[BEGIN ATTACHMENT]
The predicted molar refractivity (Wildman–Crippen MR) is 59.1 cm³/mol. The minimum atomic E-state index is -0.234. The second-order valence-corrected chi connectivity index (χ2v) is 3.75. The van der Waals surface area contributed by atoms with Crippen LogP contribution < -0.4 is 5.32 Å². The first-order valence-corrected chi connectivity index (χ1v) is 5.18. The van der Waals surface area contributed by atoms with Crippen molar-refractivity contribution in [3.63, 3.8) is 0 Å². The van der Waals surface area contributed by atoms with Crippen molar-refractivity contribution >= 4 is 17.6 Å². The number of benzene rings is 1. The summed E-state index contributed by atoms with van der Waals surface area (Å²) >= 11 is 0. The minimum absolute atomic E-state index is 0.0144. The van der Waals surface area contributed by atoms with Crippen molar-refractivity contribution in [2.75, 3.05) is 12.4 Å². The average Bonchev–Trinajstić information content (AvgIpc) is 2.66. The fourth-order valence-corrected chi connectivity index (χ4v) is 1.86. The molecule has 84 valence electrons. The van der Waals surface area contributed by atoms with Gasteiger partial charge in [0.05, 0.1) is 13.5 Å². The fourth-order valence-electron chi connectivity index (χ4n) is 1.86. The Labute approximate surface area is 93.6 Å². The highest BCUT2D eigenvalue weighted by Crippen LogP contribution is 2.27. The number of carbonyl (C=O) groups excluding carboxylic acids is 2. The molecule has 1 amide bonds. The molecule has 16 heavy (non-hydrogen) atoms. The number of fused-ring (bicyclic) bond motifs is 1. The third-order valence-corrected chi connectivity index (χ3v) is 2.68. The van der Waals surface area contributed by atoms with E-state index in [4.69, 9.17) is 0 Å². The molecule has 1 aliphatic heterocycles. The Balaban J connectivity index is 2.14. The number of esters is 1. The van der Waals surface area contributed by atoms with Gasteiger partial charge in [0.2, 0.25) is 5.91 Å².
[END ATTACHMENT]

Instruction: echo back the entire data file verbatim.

The predicted molar refractivity (Wildman–Crippen MR) is 59.1 cm³/mol. The minimum atomic E-state index is -0.234. The second-order valence-corrected chi connectivity index (χ2v) is 3.75. The van der Waals surface area contributed by atoms with Crippen LogP contribution < -0.4 is 5.32 Å². The first-order valence-corrected chi connectivity index (χ1v) is 5.18. The van der Waals surface area contributed by atoms with Crippen molar-refractivity contribution in [3.63, 3.8) is 0 Å². The van der Waals surface area contributed by atoms with Crippen molar-refractivity contribution >= 4 is 17.6 Å². The number of benzene rings is 1. The summed E-state index contributed by atoms with van der Waals surface area (Å²) >= 11 is 0. The minimum absolute atomic E-state index is 0.0144. The van der Waals surface area contributed by atoms with Crippen molar-refractivity contribution in [2.75, 3.05) is 12.4 Å². The average Bonchev–Trinajstić information content (AvgIpc) is 2.66. The fourth-order valence-corrected chi connectivity index (χ4v) is 1.86. The molecule has 84 valence electrons. The van der Waals surface area contributed by atoms with Gasteiger partial charge in [0.05, 0.1) is 13.5 Å². The fourth-order valence-electron chi connectivity index (χ4n) is 1.86. The Labute approximate surface area is 93.6 Å². The highest BCUT2D eigenvalue weighted by Crippen LogP contribution is 2.27. The number of carbonyl (C=O) groups excluding carboxylic acids is 2. The molecule has 1 amide bonds. The molecule has 16 heavy (non-hydrogen) atoms. The number of fused-ring (bicyclic) bond motifs is 1. The third-order valence-corrected chi connectivity index (χ3v) is 2.68. The van der Waals surface area contributed by atoms with E-state index in [4.69, 9.17) is 0 Å². The molecule has 1 aliphatic heterocycles. The Balaban J connectivity index is 2.14. The number of esters is 1. The van der Waals surface area contributed by atoms with Gasteiger partial charge in [0.2, 0.25) is 5.91 Å².